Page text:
View north from the grounds of the church of St Mary the Virgin at Clothall.


The church of St Mary the Virgin at Clothall, built bewteen 1350 and 1370 on the site of an ancient church.


Arched doorway of the church of St Mary the Virgin at Clothall.

Beautiful stained glass windows of the church of St Mary the Virgin at Clothall

Returning back the way we came on the path to Baldock, we reached the junction of this path with the Icknield Way path, which crosses the A507 from Baldock and heads directly north between Bird Hill and Quickwood Farm. From the higher ground, we viewed the vast landscape west towards Bygrave, the cars on the A505 clearly visible in the distance. I could spot a section of a favourite off-road cycle track running past a farm just outside Bygrave, leading down to the railway and A505 motorway tunnels, passing through both and then along a tree-lined track past Bygrave Lodge Farm. We met and chatted to other ramblers en route. They enquired as to where we were from and told us of their favourite routes, though nothing as ambitious as we were attempting that day. The Icknield Way path eventually reaches Wallington Road, which leads off from the A505 motorway.


Rejoining the Icknield Way, west of the village of Clothall.


The Icknield Way just up ahead.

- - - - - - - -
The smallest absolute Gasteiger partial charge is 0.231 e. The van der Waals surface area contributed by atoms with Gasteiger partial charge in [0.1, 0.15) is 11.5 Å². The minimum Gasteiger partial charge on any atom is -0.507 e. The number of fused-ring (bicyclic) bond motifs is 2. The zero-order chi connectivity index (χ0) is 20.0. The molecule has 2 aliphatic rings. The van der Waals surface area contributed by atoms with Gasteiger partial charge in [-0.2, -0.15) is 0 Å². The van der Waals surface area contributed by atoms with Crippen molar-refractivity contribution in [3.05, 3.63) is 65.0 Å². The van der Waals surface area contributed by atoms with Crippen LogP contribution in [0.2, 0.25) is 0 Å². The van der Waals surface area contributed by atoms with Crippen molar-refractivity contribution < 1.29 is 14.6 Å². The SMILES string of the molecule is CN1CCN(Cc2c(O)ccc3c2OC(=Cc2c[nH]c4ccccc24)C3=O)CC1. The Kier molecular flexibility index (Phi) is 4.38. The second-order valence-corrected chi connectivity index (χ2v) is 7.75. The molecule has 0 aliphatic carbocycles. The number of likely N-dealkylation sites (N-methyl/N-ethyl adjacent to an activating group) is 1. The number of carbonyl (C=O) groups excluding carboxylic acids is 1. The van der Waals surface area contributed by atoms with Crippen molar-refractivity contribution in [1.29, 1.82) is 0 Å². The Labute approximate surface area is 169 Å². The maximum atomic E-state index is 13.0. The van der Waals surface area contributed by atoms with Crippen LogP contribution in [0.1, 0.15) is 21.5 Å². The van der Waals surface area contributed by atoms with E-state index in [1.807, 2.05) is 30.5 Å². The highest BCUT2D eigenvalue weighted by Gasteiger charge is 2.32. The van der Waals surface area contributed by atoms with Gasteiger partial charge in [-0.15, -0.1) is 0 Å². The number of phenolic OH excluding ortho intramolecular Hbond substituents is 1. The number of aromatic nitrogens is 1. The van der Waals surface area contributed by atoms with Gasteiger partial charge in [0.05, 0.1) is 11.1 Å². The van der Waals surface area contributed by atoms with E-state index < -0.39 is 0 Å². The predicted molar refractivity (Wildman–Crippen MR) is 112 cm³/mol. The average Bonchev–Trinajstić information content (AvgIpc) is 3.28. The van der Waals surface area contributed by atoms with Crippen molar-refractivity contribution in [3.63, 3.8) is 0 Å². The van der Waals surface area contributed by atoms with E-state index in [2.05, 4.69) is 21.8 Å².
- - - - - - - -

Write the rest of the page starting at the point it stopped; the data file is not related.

Views of the countryside on the Icknield Way, looking north (top) and west towards Weston Hills near Baldock (lower).


The Icknield Way on the approach to the village of Wallington.


View west from the Icknield Way and the A505 motorway.


Countoured farmland, as viewed from the Icknield Way, looking towards the A505 motorway.


Hedgerows crossing the Icknield Way Path.


Just as one enters the village of Wallington, a path leads off to the right up an embankment and into a wood, before the junction of Wallington Road with another road known as The Street, where I have previously photographed a beautiful thatched-roof cottage hereHertfordshire-5 on one of my cycles. Within minutes I was to meet the occupant of that very cottage. At the very same junction, on the opposite corner to the thatched cottage, stands the very cottage that George Orwell had lived in from 1936 until 1948, as signified by a plaque at the end of the Tudor-style cottage front wall. The path through the wood led directly to the local church, St Mary's, and a beauty it certainly is, with its white-washed walls. We entered quietly, as a short figure of a woman with her back to us was in the process of arranging flowers, petals falling to the stone floor. She turned around and said to us: "Would you like to see the church grafitti"? She was referring to two distinct carvings as if made by a sharp knife, in odd positions at two places on the wall, one a medieval knight with sword and shield and the other a hobby horse. It has been suggested that these may relate to a now forgotten Mummer's play (seasonal folk plays performed by troupes of actors known as mummers) of 'St George & the Dragon' once performed at Wallington.

This walk continues hereHertfordshire-6d.


[UK - index] [Home Page]

Hertfordshire [6a] [6b] [6c] [6d]

[Hertfordshire Index]


Links to other websites: